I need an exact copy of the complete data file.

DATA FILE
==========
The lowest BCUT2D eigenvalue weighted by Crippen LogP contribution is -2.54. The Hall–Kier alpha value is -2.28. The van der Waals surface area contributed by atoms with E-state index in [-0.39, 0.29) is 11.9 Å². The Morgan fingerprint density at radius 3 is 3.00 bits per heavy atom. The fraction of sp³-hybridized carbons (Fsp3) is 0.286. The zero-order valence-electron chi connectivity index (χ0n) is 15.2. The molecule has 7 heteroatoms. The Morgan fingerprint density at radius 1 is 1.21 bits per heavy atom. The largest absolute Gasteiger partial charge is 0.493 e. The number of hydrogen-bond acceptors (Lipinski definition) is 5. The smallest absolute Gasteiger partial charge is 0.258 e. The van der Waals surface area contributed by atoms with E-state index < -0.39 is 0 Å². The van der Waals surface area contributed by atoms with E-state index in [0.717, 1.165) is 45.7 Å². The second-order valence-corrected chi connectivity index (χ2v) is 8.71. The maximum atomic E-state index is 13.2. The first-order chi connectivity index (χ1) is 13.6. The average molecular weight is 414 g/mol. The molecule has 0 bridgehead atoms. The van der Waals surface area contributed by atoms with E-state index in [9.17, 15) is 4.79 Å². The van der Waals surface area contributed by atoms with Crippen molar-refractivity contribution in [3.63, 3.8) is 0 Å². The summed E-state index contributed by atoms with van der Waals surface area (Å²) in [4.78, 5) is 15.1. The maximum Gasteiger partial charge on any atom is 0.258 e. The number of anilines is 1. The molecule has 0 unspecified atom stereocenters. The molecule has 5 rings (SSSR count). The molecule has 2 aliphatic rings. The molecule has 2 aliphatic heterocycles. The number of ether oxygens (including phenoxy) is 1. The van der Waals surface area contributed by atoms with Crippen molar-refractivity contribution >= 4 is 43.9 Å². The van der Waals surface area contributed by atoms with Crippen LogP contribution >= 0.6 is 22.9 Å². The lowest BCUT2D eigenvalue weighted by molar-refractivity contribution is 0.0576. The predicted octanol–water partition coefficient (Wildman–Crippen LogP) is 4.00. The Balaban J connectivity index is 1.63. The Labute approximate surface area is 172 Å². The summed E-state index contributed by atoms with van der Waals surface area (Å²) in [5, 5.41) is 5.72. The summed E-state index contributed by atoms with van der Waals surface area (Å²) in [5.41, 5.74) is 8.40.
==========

The lowest BCUT2D eigenvalue weighted by Crippen LogP contribution is -2.54. The Hall–Kier alpha value is -2.28. The van der Waals surface area contributed by atoms with E-state index in [-0.39, 0.29) is 11.9 Å². The Morgan fingerprint density at radius 3 is 3.00 bits per heavy atom. The fraction of sp³-hybridized carbons (Fsp3) is 0.286. The zero-order valence-electron chi connectivity index (χ0n) is 15.2. The molecule has 7 heteroatoms. The Morgan fingerprint density at radius 1 is 1.21 bits per heavy atom. The largest absolute Gasteiger partial charge is 0.493 e. The number of hydrogen-bond acceptors (Lipinski definition) is 5. The smallest absolute Gasteiger partial charge is 0.258 e. The van der Waals surface area contributed by atoms with E-state index < -0.39 is 0 Å². The van der Waals surface area contributed by atoms with E-state index in [0.717, 1.165) is 45.7 Å². The second-order valence-corrected chi connectivity index (χ2v) is 8.71. The maximum atomic E-state index is 13.2. The first-order chi connectivity index (χ1) is 13.6. The average molecular weight is 414 g/mol. The molecule has 0 bridgehead atoms. The van der Waals surface area contributed by atoms with E-state index in [9.17, 15) is 4.79 Å². The van der Waals surface area contributed by atoms with Crippen molar-refractivity contribution in [3.63, 3.8) is 0 Å². The summed E-state index contributed by atoms with van der Waals surface area (Å²) in [4.78, 5) is 15.1. The maximum Gasteiger partial charge on any atom is 0.258 e. The number of anilines is 1. The molecule has 0 unspecified atom stereocenters. The molecule has 5 rings (SSSR count). The molecule has 2 aliphatic rings. The molecule has 2 aliphatic heterocycles. The number of ether oxygens (including phenoxy) is 1. The van der Waals surface area contributed by atoms with Crippen molar-refractivity contribution >= 4 is 43.9 Å². The van der Waals surface area contributed by atoms with Crippen LogP contribution >= 0.6 is 22.9 Å². The lowest BCUT2D eigenvalue weighted by molar-refractivity contribution is 0.0576. The predicted octanol–water partition coefficient (Wildman–Crippen LogP) is 4.00. The Balaban J connectivity index is 1.63. The Labute approximate surface area is 172 Å². The summed E-state index contributed by atoms with van der Waals surface area (Å²) in [5, 5.41) is 5.72. The summed E-state index contributed by atoms with van der Waals surface area (Å²) in [5.41, 5.74) is 8.40.